HTML and CSS Reference
In-Depth Information
The drawPlayField() function loops through the rows in the playField array, and then
through each column inside each row. If the tile id number at playField[rowCtr]
[colCtr] is a road tile, it simply paints that tile at the correct location on the play
Field . If the tile id is a game object (not a road tile), it first paints a road tile in that spot
and then paints the object tile in that spot.
Simple Homegrown AI Overview
The enemy tanks chase the player object based on a set of simple rules. We have coded
those rules into the gameStateEnemyMove() function, which is one of the longest and
most complicated functions in this topic. Let's first step through the logic used to create
the function, and then you can examine it in Example 9-3 .
This function starts by looping through the enemy array. It must determine a new tile
location on which to move each enemy. To do so, it follows some simple rules that
determine the order in which the testBounds() function will test the movement
directions:
1. First, it tests to see whether the player is closer to the enemy vertically or
horizontally.
2. If vertically, and the player is above the enemy, it places up and then down into the
directionsToTest array.
3. If vertically, and the player is below the enemy, it places down and then up into the
directionsToTest array.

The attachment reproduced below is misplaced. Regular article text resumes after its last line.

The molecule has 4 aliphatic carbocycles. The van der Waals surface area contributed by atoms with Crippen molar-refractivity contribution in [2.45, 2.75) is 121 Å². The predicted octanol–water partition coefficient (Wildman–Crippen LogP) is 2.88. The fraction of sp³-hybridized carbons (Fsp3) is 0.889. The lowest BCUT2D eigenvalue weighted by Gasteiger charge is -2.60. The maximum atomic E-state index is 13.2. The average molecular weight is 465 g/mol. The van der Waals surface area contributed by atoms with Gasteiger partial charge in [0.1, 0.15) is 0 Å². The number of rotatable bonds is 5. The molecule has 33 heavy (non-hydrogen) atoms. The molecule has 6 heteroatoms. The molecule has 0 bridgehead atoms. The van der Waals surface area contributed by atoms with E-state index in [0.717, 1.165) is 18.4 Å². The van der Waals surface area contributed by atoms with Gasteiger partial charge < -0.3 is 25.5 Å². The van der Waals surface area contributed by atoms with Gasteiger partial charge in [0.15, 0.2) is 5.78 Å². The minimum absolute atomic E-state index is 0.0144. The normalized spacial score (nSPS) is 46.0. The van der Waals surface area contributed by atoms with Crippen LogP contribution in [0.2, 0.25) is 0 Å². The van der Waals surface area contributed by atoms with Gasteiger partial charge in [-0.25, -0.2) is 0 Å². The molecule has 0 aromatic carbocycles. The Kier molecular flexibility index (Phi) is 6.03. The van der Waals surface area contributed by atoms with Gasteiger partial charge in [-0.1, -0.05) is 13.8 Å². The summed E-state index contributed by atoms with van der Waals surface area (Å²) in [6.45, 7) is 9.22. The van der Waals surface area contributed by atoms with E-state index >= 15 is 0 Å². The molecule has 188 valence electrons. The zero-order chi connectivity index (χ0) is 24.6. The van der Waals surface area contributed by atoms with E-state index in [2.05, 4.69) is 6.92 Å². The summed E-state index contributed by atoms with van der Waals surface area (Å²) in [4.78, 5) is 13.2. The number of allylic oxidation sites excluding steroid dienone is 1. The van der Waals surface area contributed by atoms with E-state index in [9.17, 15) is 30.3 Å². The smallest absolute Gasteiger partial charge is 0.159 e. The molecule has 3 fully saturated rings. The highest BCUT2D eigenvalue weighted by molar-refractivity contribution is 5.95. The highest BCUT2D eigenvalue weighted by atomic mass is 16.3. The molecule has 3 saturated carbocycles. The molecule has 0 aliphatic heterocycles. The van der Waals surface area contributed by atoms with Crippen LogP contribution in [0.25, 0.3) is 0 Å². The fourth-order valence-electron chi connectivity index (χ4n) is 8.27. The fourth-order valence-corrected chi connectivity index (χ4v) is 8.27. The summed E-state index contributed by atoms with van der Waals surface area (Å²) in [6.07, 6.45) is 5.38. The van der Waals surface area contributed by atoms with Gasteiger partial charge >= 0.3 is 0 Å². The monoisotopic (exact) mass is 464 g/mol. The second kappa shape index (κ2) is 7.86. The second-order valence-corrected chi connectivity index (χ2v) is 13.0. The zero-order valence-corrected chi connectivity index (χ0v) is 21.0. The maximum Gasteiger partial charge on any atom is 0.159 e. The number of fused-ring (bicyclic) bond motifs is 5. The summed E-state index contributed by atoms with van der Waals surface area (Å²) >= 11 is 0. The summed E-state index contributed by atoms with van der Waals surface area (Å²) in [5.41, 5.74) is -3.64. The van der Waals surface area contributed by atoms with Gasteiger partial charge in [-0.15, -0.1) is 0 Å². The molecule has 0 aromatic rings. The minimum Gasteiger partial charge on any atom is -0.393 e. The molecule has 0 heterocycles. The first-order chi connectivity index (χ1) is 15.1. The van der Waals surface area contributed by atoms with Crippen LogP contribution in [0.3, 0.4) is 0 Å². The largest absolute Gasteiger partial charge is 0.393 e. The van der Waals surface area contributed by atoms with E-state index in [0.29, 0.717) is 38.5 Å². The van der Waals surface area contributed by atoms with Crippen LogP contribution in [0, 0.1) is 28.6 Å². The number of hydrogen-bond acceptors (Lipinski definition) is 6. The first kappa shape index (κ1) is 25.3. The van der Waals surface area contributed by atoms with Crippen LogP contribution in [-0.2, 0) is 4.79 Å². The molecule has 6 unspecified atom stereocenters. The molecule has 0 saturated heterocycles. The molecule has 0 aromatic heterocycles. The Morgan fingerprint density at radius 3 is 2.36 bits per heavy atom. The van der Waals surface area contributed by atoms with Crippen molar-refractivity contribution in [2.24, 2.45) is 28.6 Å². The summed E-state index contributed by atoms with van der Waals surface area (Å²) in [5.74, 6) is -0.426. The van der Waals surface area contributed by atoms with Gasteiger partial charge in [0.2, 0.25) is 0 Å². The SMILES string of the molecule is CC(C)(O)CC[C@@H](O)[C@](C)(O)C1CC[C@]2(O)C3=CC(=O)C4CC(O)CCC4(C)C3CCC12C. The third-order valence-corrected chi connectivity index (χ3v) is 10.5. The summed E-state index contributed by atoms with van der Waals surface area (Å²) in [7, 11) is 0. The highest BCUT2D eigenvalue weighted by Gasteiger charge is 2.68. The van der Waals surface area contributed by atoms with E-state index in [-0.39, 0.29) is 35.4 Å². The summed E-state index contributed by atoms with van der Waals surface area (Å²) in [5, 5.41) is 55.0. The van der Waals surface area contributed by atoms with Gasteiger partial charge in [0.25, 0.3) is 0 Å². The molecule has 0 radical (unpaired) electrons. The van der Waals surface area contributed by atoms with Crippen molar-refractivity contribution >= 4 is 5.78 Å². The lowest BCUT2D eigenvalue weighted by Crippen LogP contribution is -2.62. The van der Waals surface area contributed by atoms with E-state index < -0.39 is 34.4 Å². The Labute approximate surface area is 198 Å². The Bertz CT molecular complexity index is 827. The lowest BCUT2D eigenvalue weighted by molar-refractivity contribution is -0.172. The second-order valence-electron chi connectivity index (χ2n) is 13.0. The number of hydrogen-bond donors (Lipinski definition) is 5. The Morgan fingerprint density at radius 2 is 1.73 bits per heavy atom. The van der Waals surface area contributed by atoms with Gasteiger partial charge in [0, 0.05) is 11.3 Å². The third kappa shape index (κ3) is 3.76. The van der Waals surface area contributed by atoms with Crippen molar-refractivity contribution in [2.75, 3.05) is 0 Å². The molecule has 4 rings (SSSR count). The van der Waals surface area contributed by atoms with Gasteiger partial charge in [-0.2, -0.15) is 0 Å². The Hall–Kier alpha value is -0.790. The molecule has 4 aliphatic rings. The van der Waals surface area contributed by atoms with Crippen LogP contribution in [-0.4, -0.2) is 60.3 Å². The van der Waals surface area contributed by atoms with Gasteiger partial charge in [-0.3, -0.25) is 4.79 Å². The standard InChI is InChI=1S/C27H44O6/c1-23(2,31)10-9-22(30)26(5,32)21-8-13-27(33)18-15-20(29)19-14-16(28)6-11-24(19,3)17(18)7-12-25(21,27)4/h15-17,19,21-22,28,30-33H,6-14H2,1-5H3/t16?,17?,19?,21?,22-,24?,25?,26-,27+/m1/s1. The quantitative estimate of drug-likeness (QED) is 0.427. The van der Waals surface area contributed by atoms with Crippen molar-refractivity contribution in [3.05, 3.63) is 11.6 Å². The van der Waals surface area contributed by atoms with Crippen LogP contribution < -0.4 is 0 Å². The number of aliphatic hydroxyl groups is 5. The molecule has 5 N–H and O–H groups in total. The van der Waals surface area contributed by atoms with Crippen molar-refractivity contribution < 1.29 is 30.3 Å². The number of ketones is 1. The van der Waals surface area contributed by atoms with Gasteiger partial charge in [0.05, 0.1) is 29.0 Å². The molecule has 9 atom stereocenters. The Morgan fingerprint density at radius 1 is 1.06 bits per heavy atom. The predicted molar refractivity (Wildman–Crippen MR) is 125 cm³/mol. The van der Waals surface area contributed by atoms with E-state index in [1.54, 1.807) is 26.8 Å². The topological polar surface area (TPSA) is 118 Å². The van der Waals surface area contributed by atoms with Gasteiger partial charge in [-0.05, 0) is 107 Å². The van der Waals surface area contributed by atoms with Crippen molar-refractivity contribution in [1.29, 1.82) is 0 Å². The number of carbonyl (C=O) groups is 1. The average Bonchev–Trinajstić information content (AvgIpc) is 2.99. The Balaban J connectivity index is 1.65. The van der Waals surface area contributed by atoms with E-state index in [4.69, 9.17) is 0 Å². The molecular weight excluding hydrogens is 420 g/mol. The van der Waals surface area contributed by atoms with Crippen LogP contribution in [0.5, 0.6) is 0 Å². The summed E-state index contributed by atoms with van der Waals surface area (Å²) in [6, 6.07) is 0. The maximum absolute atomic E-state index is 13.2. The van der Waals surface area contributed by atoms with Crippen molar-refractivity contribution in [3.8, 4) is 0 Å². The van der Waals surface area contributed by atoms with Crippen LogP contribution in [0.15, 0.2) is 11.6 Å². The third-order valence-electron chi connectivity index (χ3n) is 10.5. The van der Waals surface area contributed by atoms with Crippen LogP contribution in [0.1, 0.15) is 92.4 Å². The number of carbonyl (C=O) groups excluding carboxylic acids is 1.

The up and then down , or down and then up , directions are pushed
into the directionsTest array to simplify the AI. The logic here is
if the player is “up” from the enemy, but the enemy is blocked by
an object, the enemy will try the opposite direction first. In our
game, there will be no instance where an object blocks the direction
the enemy tank wants to move in. This is because the only illegal
direction is trying to move off the bounds of the screen. If we add
tiles to our playfield that “block” the enemy, this entire set of AI
code suddenly becomes very useful and necessary. We have inclu-
ded this entire “homegrown chase AI” in our game in case more of
these tile types are added.
4. It then looks to see where to add the left and right directions. It does this based
on which way will put it closer to the player.
5. If the horizontal direction and not the vertical direction is the shortest, it runs
through the same type of logic, but this time using left and then right , then up
and then down .
6. When this is complete, all four directions will be in the directionsToTest array.
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